The American church has lost its focus in worship. Shamefully, we make worship more about ourselves than Jesus. We devote ourselves to the comfort and acoustics of our worship centers, and obsess over the satisfaction of our “customers” (first-time visitors). We competitively try to offer a better product than other churches in our area.
Worship leaders are perfectly positioned to adjust our focus. They ought to see their primary responsibility as directing our hearts and minds toward Jesus. Unfortunately, many have bad habits that exacerbate rather than eliminate our distraction.
You can restore your church’s focus in worship. If you want to be a better worship leader:
Pick Better Songs
Earlier this year I attended a conference with my students. The worship band did something that surprised and disturbed me. Throughout the entire weekend, they only played one song that mentioned Jesus by name. And it was the very last one.
To be fair, I only attended three of the four sessions they led. But if Jesus wasn’t mentioned in those three sessions, should we think He was in the fourth? Also to be fair, a song doesn’t have to explicitly mention Jesus to be a worship song. But how long can we not sing about Him before our worship isn’t about Him anymore?
There is a trend in contemporary worship to not mention Jesus in our songs. In fact, we usually sing about ourselves! Most new songs are filled with first-person pronouns – “I,” “me,” “my.” If we are singing about ourselves, whom are we worshiping? We must pick songs that are about Jesus.
We must also pick songs that make sense. Many new songs are vague and strange. They prompt emotion rather than theological reflection. Paul says, “I would rather speak five intelligible words…than ten thousand words in a tongue” (1 Corinthians 14:19). I would rather worship with five words that make sense than ten thousand that don’t.
If you want to be a better worship leader, pick better songs. This is the simplest and most effective way to help us focus on Jesus.
Worship leaders love to speak on stage. They often offer a thought or say a prayer between songs. Not only does this drag out the worship service; it distracts us from the meaning of the songs.
Worship leaders – your thoughts aren’t that helpful. You tend to say things that are vague, redundant, or unscriptural. You don’t need to cover up your transitions with talking. Just move from one song to the next as quickly as possible, and let the silence hang. If you must do something, read a Scripture.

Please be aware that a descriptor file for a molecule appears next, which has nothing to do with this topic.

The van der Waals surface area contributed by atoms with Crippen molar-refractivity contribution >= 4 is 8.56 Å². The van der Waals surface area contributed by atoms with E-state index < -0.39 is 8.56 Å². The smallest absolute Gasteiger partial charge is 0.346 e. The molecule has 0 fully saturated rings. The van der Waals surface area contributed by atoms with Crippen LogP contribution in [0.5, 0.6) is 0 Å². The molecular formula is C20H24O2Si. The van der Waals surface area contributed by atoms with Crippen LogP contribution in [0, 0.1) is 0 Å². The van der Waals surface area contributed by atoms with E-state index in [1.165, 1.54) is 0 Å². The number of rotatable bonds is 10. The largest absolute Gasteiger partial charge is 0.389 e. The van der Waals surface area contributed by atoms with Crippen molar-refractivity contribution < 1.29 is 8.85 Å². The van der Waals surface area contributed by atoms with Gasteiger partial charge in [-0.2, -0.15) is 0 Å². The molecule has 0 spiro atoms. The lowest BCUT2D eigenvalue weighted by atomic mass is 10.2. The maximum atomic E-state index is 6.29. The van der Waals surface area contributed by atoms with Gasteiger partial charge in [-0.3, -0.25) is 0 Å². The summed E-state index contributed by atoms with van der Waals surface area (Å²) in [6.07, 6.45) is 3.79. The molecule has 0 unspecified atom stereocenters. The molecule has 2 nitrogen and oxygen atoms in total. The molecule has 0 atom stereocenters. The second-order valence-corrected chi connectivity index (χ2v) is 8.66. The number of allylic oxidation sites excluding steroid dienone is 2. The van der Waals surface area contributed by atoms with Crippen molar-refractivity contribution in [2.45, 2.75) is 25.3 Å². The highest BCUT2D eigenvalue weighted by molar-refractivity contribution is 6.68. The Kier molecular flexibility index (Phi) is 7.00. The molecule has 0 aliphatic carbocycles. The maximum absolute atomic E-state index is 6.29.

If you want to be a better worship leader, stop talking. Preachers don’t go onstage and sing; worship leaders shouldn’t go onstage and preach.
What other trends in worship distract us from Jesus? How else can worship leaders get better? Leave your thoughts with a comment below!
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2 thoughts on “How to Be a Better Worship Leader”
In response to your post, I don’t feel the American church has lost its focus on worship at all. But I do feel that some Christians come to church to be entertained. Instead of being fed by God’s word and blessed with his presence.
I believe it is the worship leaders responsibility to lead the congregation to worship. As a worship leader it saddens me greatly when mistakes happen either musically or electronically(audio,visual). Not because of my own ego but because the focus is taken off God and put on to us.
One of our goals as a worship leader is to touch someone’s heart through music, a thought perhaps or a scripture. This is how we minister and serve. Songs are generally picked to coincide with the sermon. And, at times, we let the Holy Spirit lead us into a thought(His thought) or scripture. I don’t believe talking about God could ever be redundant. If that were the case half the pastors would guilty of tautology. I can’t tell you how many times I heard a pastor repeat the same thought over and over again. A 20 min sermon was dragged out to 35-40mins. But then again it’s what you take from the music or sermon isn’t it!
As for new songs, in my opinion, are more than ever focused on God and Jesus. Sometimes people sing songs just to sing. Instead of reading and feeling the true meaning as the lyricist intended. Sort of like you picking(1Corinthians 14:19) to express your distaste for the new music. When clearly Paul is writing to the church in Corinth on speaking in tongues.
Basically if your going into a service with a negative attitude; pray that God’s Holy Spirit will change that negative into a positive.
I didn’t quote Paul out of context. Speaking in tongues was part of the early church’s worship just as singing is part of ours. His desire to worship intelligently through prophecy rather than tongues is similar to my desire to worship intelligently through songs that make sense. The thought behind his statement applies to both instances.
You say one of your goals as a worship leader is “to touch someone’s heart.” Does that include mine? Because what “touches my heart” are songs that make sense and are about Jesus. But you are arguing against my thoughts and dismissing them as “a negative attitude.” Do you want to touch my heart too? Or just everyone else’s?
I’m not trying to be argumentative. I just want you to know that I wrote this post for the sake of my conscience; not to personally critique you as a worship leader.
And there are a few points where I agree with you. I fully acknowledge that preachers can be redundant! That is why my sermons are so short. I discipline myself to be brief and think others should do the same. I even wrote a post about it! You are also right when you say some go to church to be entertained. I have written a post about this as well.